HOW ESCROW AND CLOSINGS WORKS
Escrows and Closings are handled differently depending on where the transaction is.
Some states use Escrows and others Lawyers or Title Companies, or a combination of two or three of the closing methods. In Southern California we use Escrow.
SUMMARY OF ESCROW: An Escrow company is considered as an “Independent Non Partial Party” who handles transaction documents and documentation. The parties to the escrow provide documents, information, funds, etc. to escrow, and escrow takes care of disbursing them to the parties when escrow closes.
BUYER’S RESPONSIBILITY IN ESCROW:
- BUYER DEPOSIT – Buyer’s Earnest Money Funds (Deposit) are Deposited into Escrow when there is an accepted offer. Unless stated differently the offer, funds are usually deposited with a Cashiers Check or are Wired within 24 hours of Acceptance. Caution is given when wiring, because of the recent rise and wire fraud. Make sure you discuss this with your bank and escrow company.
- ESCROW INSTRUCTIONS – The Buyer, receives, reviews, approves and signs the escrow instructions to open the escrow. The Escrow is not officially opened until instructions are signed by the principals. Instructions in most cases do not supersede the Purchase Agreement, however, can be amended with the consent and signatures from BOTH the Buyer and Seller. All agreements must be in writing.
- ESCROW QUESTIONAIRE & STATEMENT OF INFORMATION – The Buyer receives, reviews and completes a questionnaire from escrow and the Title Company. The title company requests a “statement of information” be competed by the buyer, so, they can verify identity for legal and recording purposes. The title company and lender, if there is one, will review these documents and request further information if needed.
- INSPECTION CONTINGENCY PERIOD (Due Diligence Period) - The number of days allowed is negotiated in the purchase agreement. Buyers are allowed a period for completing inspections, to satisfy themselves with the condition of the property, to ask for repairs, or cancel the transaction. The Seller is not obligated to do inspections, make requested repairs, or complete termite work, unless they agreed to do the work as part of the purchase agreement. All items not specified in the purchase agreement will need to be negotiated if a request is made. Though not required, the Buyer and Seller can agree to extend this period, if items of concern have not been resolved. ALL CONTINGENCIES MUST BE REMOVED IN WRITING.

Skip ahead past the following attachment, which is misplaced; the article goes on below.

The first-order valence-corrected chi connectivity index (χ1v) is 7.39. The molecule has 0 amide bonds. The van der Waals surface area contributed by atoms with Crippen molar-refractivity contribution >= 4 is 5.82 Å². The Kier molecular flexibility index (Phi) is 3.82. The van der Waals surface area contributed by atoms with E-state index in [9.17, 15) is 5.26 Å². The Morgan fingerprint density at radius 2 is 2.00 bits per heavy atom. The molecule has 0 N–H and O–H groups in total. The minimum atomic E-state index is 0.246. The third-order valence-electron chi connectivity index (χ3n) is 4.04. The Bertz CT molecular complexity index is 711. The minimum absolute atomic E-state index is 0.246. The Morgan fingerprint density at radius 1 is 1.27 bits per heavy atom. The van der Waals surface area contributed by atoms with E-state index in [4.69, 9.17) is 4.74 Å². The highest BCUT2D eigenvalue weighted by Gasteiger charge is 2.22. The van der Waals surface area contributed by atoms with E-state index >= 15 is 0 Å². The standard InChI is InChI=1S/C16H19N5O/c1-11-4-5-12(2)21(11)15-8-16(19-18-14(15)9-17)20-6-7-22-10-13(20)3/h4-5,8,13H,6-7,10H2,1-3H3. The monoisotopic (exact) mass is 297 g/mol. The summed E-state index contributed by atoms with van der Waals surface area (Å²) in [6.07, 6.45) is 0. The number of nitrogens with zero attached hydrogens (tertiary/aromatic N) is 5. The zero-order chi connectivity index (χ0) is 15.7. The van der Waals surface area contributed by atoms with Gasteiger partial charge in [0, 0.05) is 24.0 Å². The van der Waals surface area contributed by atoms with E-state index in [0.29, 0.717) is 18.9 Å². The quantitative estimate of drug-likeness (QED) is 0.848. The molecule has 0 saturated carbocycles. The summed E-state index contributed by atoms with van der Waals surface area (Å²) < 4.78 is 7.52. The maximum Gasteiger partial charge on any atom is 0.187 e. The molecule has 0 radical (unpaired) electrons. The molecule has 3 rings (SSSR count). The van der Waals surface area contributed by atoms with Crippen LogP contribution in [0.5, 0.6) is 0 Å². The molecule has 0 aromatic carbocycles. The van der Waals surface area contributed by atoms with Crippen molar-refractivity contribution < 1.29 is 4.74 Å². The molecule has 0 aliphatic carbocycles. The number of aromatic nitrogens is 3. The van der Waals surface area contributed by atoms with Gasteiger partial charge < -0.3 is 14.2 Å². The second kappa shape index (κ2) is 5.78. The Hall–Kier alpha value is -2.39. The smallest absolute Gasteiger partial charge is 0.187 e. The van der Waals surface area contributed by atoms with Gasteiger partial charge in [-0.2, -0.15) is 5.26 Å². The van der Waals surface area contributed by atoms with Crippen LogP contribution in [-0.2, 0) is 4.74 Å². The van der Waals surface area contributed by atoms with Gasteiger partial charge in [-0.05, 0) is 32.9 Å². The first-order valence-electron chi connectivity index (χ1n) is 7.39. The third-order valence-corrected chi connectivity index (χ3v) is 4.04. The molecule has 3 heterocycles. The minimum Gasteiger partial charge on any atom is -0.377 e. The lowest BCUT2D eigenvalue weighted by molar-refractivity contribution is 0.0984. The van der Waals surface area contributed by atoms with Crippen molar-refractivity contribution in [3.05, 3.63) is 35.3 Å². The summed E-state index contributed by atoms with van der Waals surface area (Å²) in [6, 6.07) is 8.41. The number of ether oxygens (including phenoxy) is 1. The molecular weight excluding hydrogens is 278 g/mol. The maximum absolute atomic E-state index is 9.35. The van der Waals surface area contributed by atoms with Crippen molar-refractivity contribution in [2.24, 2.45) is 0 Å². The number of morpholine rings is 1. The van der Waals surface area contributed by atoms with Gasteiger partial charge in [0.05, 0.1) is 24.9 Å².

- LOAN CONTINGENCY PERIOD: A loan contingency period is not the same as the inspection period. There is a section in the purchase agreement specifically for loans, and the number of days needed should be discussed with your lender. Though Seller's are often agreeable to extending this period they may decide to ask for cancellation of escrow, especially if they have received a higher backup offer. It is better to not take chances, and to give yourself enough time for this contingency, as not removing it in time can be costly. DURING THIS PERIOD THE LENDER SHOUL PROVIDE YOU WITH A TRUTH IN LENDING STATEMENT THAT PRIVIDES THE TERMS AND COST OF THE LOANS.
- CLOSING THE ESCROW - If you are using a loan to close the transaction, you will need to sign Loan Documents a few days prior to closing. The Loan Documents will then be sent to an underwriter, who makes sure all the documents are in and signed properly. Because of the number of loans being processed in todays market, it is common for lenders to under perform, and underwrites to request additional documentation during this time, so you will want to make your self available. Make sure you read these documents carefully, as they contain the terms you will have to adhere to for the life of the loan. SELLER'S WILL OFTEN WANT LOAN CONTINGENCIES REMOVED AT LEAST TEN DAYS BEFORE CLOSING, TO ALLOW TIME FOR THEIR MOVE. No one wants to move when there is uncertainty, so you will want to remove all your contingencies as soon as possible, if you are satisfied in doing so.
- REMOVAL OF ALL CONTINGENCIES - DO NOT REMOVE ALL CONTINGENCIES IF YOUR ARE NOT SURE - Releasing your contingencies leaves you liable if you don't close. You will likely loose your earnest money and be liable for more, depending on the damages caused. If you are purchasing your home "Contingent Upon the Sale of your Property" , you will not want to release that contingency until the property you are selling has closed and you have received enough funds to close the purchase escrow, or leave the contingency in until the concurrent close of your sale escrow and purchase escrow. Once escrow is closed, you will receive possession of the property as agreed upon with the Seller. Most Seller's want to be given a few days to move after close, especially when a big move is ahead for them.
- IF YOU USING THE FUNDS FROM THE SALE OF YOUR PROPERTY - When selling your home to purchase, it is wise to allow enough time for your sale escrow to close days before closing your purchase escrow. You may also consider keeping possession of the home you are selling for a few days after closing, especially when you are planning a long move. The extra time will allow you comfort of knowing you have time to transfer funds to the purchase escrow, before you have the moving trucks come. You will want to be considerate of the seller as well, so you don't show up early to a home that is not ready for you. Make sure you discuss this item in detail with your agent, as it can have a great impact.
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SELLER’S RESPONSIBILITY IN ESCROW –
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